Fallopian Tubes Are Essential to Reproduction
Fallopian tubes, also referred to as uterine tubes or oviducts, are the channels between the ovaries and the uterus, explained Jeffrey Marcus, M.S., M.D., a board-certified OB-GYN at North Atlanta Women's Specialists and chief medical advisor at Femasys, the developer of FemVue infertility testing. The two fallopian tubes are organs within the female reproductive system, along with the ovaries, uterus and vagina.
Some people are born with only one fallopian tube, and certain conditions or injuries may result in the surgical removal of a fallopian tube. But typically, one fallopian tube is located on each side of the uterus, extending from the ovaries to the uterus. Fallopian tubes are instrumental in reproduction and play a significant role in the process of fertilization.
Anatomy of the fallopian tubes
Understanding the anatomy of the fallopian tubes can help demystify how and where fertilization happens. The fallopian tubes are muscular and J-shaped, spanning about 4 to 5 inches in length and 0.2 to 0.6 inches in diameter. They extend laterally from the uterus, like a set of arms, and sit within the lower pelvis.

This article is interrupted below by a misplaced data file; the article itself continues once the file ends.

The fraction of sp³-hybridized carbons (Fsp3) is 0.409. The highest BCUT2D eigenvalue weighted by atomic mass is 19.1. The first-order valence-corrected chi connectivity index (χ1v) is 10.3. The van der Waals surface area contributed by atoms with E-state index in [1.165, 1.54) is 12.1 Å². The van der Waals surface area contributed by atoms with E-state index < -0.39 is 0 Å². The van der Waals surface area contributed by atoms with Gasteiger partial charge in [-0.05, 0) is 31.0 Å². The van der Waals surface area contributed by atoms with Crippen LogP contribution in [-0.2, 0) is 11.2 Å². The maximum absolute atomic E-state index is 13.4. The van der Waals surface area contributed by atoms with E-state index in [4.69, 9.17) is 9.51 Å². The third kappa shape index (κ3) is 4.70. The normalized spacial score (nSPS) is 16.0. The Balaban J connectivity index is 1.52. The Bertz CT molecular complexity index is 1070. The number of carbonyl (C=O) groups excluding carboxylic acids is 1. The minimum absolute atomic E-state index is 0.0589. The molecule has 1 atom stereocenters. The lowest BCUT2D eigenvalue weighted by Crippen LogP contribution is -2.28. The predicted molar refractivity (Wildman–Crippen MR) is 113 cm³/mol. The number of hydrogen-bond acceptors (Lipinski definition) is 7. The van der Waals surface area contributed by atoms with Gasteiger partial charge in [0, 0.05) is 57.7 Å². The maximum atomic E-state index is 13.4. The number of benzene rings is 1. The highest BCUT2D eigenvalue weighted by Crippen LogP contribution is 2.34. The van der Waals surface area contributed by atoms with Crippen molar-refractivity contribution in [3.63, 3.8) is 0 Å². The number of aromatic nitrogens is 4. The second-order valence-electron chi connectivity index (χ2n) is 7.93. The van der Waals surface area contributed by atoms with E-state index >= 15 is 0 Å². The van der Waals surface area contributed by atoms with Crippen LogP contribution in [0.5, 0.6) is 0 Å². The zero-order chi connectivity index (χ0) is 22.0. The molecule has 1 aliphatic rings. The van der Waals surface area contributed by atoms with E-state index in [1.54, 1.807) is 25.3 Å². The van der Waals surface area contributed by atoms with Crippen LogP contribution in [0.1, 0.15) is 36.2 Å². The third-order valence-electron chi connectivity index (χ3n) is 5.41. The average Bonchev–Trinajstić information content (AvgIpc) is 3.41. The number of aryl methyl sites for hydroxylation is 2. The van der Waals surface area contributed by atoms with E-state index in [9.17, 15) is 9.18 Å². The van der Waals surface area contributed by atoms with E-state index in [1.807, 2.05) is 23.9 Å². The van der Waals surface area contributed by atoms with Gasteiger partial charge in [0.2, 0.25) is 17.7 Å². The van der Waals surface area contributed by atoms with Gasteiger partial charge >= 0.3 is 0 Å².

Starting from the uterus to the ovaries, the fallopian tubes have four segments: intramural or interstitial, isthmus, ampulla and infundibulum. The intramural extends inside the uterine wall, where an embryo would be implanted. The isthmus is a narrow channel that connects the intramural and ampulla. The ampulla is the primary channel of the fallopian tube where fertilization, when an egg and sperm join, commonly occurs. Finally, the infundibulum is a trumpet-shaped structure closest to the ovaries.
The infundibulum includes the fimbriae, which is where fallopian tube anatomy becomes complex. The fallopian tubes and ovaries aren't directly connected, contrary to what most anatomical illustrations depict. The fimbriae are fringe-like ends of the fallopian tube that can extend to reach the ovaries, where eggs are released. Located on the surface of fimbriae are cilia, which are microscopic, hairlike cells that are responsible for moving the egg from the ovary to the fallopian tube, and essentially transport the egg that the ovaries release each month.
Fallopian tubes contain multiple layers. The inner fallopian tube is lined by mucosa, which helps create an ideal environment for fertilization to occur. The fallopian tubes also have muscular walls, which contract and help to move an egg, sperm or embryo to the uterus. The outermost layer of the fallopian tube is called the serosa, or supportive tissue.
The purpose of the fallopian tubes
The fallopian tubes play a key role in reproduction.
"The fallopian tubes act as a tunnel through which the egg travels from the ovary to the uterus and is normally where fertilization occurs," Marcus said.
When someone is of reproductive age, the ovaries usually release at least one egg per month. Once the egg reaches maturation, it begins the descent from the ovaries through a fallopian tube.